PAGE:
Aug 07, 2017
Publisher: Epic Games
Developer: Epic Games, People Can Fly
Review platform: This game was reviewed on Xbox One with a review code provided by the publisher.
Release date: Jul 25, 2017
I fondly remember Gears of War 2 as having the single best horde mode in a game to date. I could never quite buy into Call of Duty’s Zombies or Halo’s Firefight, but Horde was an instant joy from the moment I started playing it. It took the best parts of third-person shooters, tower defence and strategy games, brilliantly blending together challenge and fun alike. Epic Games are back at it again with Fortnite, which is effectively Gears of War’s Horde expanded into a full-scale game.

The core mechanics of Fortnite involve searching landscapes, harvesting resources and defending objectives. There are many open world environments with dedicated missions for each and tons of hidden loot to find. Collected resources can be used to make weapons, traps and much more. You use the crafted goods to defend the land and to fight off an army of zombies, referred to as husks. At first I was a little disappointed to see that Fortnite took place on several smaller maps rather than one big one, but this ends up working in the game’s favour. It allows environments to feel deliberate and purposeful rather than generic or lifeless; it’s nice to see a cave and know that there’s going to be something of interest inside, as opposed to the Elder Scrolls syndrome where similar locations often lead to a whole lot of nothing. Huge open worlds are great when appropriate, but Epic got it right going down a different path in Fortnite.

It should come as no surprise from the developers of Gears of War but, as a third-person shooter, the gunplay in Fortnite is second to none. There’s a mega-satisfying balance between accurate shooting and gameplay that’s easy to jump in and enjoy. Personally, however, I do have one major complaint. The first-person perspective sucks at the time of writing and that’s the viewpoint I much prefer in my shooters. The problem is that weapon models are nonexistent in first-person, so the screen effectively becomes a semi-empty HUD. I suppose it’s the kind of thing you’d see with classic Halo montages where they did the classic gun trick to lower their weapons out of frame. Good for machinima, bad for immersion. Due to this issue I’d recommend playing in third-person, but be sure to give both points of view a try first.

With the happy-go-lucky, kid-friendly tone of Fortnite, I hadn’t expected any sort of real challenge. Early missions confirmed my bias, being nearly impossible to fail as long as you remember to use the organ in your head. However, my opinion was booted right up the arse when my experience switched from a walk in the park to a hike up Mount Everest real quick. Fortnite gets seriously difficult in the later stages, requiring in-depth knowledge of the mechanics as well as high tier equipment. This gives resource farming a defined purpose as opposed to just wanting the flashiest gun possible for rarity’s sake.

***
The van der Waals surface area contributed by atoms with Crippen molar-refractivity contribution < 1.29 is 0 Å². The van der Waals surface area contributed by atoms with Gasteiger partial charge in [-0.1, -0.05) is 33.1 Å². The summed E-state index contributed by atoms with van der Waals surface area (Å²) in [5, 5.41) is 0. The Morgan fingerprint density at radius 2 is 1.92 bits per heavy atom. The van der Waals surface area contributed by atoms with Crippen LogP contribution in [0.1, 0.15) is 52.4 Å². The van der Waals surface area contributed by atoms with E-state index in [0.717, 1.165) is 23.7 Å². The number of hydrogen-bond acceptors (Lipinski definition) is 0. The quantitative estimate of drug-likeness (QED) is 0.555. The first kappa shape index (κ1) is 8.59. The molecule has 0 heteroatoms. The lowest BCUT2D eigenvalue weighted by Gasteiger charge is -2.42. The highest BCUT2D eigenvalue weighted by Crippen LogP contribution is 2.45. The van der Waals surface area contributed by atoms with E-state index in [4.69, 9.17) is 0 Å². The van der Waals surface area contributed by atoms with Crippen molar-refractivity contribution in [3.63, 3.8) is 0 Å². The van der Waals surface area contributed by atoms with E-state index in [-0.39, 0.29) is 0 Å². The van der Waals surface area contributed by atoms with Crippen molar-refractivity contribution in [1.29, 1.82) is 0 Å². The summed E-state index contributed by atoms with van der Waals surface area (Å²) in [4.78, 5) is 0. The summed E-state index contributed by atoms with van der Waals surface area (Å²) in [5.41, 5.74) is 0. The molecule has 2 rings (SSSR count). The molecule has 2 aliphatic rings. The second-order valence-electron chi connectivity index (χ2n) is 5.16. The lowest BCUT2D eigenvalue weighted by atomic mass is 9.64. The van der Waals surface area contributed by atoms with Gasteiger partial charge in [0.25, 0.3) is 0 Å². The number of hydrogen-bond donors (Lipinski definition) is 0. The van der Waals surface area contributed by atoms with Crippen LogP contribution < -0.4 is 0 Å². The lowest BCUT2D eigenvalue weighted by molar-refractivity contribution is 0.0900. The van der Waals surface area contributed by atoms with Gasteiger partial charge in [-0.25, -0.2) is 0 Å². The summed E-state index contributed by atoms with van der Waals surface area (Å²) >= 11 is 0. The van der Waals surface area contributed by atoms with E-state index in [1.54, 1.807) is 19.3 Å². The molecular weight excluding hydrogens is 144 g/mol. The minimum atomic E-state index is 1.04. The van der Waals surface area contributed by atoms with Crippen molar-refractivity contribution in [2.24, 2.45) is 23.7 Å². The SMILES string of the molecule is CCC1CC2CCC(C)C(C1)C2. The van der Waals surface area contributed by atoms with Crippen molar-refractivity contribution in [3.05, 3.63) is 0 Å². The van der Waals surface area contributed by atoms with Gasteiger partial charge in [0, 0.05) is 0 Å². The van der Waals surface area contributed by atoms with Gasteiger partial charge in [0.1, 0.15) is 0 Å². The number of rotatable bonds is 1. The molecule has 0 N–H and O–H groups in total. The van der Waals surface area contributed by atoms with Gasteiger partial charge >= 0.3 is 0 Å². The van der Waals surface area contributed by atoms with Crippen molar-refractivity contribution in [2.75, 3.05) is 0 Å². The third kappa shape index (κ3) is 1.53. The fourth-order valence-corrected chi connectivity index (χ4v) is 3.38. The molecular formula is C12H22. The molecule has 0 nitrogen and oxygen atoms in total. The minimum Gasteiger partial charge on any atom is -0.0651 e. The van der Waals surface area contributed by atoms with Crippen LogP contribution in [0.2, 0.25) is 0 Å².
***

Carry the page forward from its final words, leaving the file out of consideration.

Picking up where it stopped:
Durability systems are a poor idea. I cannot emphasize this enough. I find them ridiculous. Imagine in a racing game you spend fifteen hours grinding for credits to purchase a new car. You use said car for fifty races and then, *poof*, it’s gone forever. Having guns, traps, swords, and so on do the same thing in Fortnite is just as ridiculous. You have to be lucky enough to get them in a loot crate, then spend hours gathering resources to build them, and all for what? They dematerialise before your very eyes after not all that much use. It’s a poor way to create artificial and tedious challenge. I would much rather have it take longer to get high-tier stuff but then be able to keep it forever. At least that way I feel like I’m working toward a final goal rather than a goal that will disappear on me after I achieve it.

This is less of a criticism and more of a warning, but I’m convinced that Fortnite should only be played in co-op. That’s not to say it isn’t fun to play without partying up with friends, but rather it’s a hundred times more enjoyable that way. I found it very hard to play in long sits on my own due to the game’s repetitive nature. Let’s be clear though: when I say repetitive, I don’t mean bad. Sports games are repetitive. Racing games are repetitive. MMOs are repetitive. What I mean is that the simplicity of the gameplay results in you following the same format over and over again on every map. But some of the best fundamental aspects of racing games, sports games and MMOs are their online modes. Fortnite is the same. I’d go so far as to say that there’s little to no value in picking this game up unless you know you have at least one or two mates who will play it with you.


Regardless of its flaws, Fortnite is a seriously fun co-op experience that most will want to spend hours playing. There’s plenty of content, the gunplay is satisfying, and it runs well on the hardware as long as you’re comfortable playing at 30 FPS. I would love to see models added to the first-person viewpoint in the future, but even without that you’re still left with an impressive and expansive game comparable to the Horde mode from Gears of War that I’ve always loved. Based on this alone, I’d say Fortnite is well worth your time.
Our score: 8/10

Great - A solid game that may have minor flaws, but strongly complements its genre.
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